If you don't know about Father Brown, he's this little priest who uses his knowledge of human nature to solve crimes. But this being Chesterton, the writing is rich and lyrical and Father Brown is definitely not a conventional detective. He takes leaps of logic that end up making sense because it follows the human heart.

These stories are really more about the human condition as Chesterton saw it than a normal mystery. The writing is a lot more lyrical than something by say, Agatha Christie (who I also love dearly) and contains sentences like:
"A man who does next to nothing but hear men's real sons is not likely to be wholly unaware of human nature."

"Humility is the mother of giants. One sees great things from the valley; only small things from the peak. 
'I know a man,' he said, 'who began by worshipping with others before the altar, but who grew fond of high and lonely places to pray from, corners or niches in the belfry or the spire. And in one of those dizzy places, where the whole world seemed to turn under him like a wheel, his rained turned also and he fancied he was God. So that though he was a good man, he committed a great crime.' "
Father Brown is the central figure in all these stories. Occasionally, someone called Flambeau will appear, first as a master thief and then as a semi-private detective (and Father Brown's friend). But there isn't a Watson or Hastings, so it's best not to expect one. Of Flambeau, he is once described (as he packs for a boat journey):
"Flambeau had stocked it with such things as his special philosophy considered necessary. They reduced themselves, apparently, to four essentials: tins of salmon, if he should want to eat; loaded revolvers, if he should want to fight, a bottle of brandy, presumably in case he should faint; and a priest, presumably in case he should die."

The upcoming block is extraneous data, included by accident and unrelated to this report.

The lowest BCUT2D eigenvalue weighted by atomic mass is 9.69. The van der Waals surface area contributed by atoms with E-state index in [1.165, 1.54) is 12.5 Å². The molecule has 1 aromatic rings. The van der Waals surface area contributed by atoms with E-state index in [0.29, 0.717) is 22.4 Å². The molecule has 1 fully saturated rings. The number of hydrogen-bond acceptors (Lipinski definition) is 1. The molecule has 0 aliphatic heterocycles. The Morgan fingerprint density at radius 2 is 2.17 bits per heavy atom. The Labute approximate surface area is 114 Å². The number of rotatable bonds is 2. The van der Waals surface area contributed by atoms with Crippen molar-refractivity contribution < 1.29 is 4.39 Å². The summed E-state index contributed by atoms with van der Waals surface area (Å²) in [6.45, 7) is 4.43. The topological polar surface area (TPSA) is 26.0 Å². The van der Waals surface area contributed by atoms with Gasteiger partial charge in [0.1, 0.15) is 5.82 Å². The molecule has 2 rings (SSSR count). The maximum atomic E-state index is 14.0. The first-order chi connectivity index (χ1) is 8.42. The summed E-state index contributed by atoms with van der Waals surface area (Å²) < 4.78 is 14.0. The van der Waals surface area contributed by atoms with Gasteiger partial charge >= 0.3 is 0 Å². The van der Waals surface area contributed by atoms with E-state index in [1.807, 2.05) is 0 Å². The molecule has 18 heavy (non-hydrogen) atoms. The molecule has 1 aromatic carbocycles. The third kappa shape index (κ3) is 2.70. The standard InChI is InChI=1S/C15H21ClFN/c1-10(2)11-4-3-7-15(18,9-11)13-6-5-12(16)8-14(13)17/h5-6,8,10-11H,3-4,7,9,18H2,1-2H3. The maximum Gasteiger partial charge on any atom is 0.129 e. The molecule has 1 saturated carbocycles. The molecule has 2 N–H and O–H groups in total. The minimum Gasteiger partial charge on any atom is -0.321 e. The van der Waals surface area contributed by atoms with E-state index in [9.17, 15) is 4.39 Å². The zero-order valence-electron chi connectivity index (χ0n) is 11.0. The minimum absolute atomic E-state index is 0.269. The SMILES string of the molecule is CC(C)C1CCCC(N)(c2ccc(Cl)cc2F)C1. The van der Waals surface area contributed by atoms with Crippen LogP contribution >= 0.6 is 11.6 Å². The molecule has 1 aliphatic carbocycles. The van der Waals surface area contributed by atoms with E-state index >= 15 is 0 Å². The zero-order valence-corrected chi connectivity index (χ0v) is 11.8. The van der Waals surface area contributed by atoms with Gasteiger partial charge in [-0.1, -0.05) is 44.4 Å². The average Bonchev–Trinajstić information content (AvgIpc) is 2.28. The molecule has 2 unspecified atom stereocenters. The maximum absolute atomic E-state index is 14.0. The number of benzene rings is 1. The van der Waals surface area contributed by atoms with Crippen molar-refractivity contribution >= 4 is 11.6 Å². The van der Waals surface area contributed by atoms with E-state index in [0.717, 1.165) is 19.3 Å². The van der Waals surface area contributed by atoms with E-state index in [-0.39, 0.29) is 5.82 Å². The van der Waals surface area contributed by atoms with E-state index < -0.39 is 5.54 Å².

Which I think is a wonderful description of him. My favourite stories definitely feature him.

I think the Father Brown stories are for fans of Chesterton, for people who already like Orthodoxy or The Man Who Was Thursday. While I adore his writing, I realise it's not for everyone so you may want to try a story or two before deciding if you want to read the whole book.

Thursday, November 9, 2017

They Never Came Home by Lois Duncan

I'm not sure why this was in my in my TBR list but it still sounded good when I read the synopsis so I decided to borrow it. I checked after I finished and apparently this was written in the 1960s and it definitely shows in the writing. Still, this was a fun, quick read.

They Never Came Home starts when Dan and Larry go missing on a hiking trip and are presumed dead. Larry's family promptly falls apart, with Larry's mother falling into a delusion that her son is still alive. As Joan, Larry's sister, tries to protect her mother, she receives a phone call claiming that her brother owes this mysterious guy 50,000 dollars. As she tries her best to make up for her brother's debt (by taking on this mysterious job), she starts to discover that this disappearance may not be as simple as everyone thinks.

To be honest, I managed to guess the 'twist' in the story the first time the narrative cuts away from Joan and Frank (Dan's brother). But, I was interested in finding why and how the story was going to resolve itself, so I read all the way to the end.

As for the characters, I quite liked Joan because of the way she managed to pull herself together. I think she was a good protagonist, and I thought it was sensible of her to get help when she felt that she needed it (well, it was from her boyfriend's younger brother so it wasn't the best choice but good job for getting help and refusing to get into a stranger's car!). I also thought that the reveal of Larry's true character was quite well-done, though very predictable.

All in all, I think this is a fun, quick read. It does feel a little dated, but it's captivating enough that I read it pretty much in one go.

Wednesday, November 8, 2017

Friend Request by Laura Marshall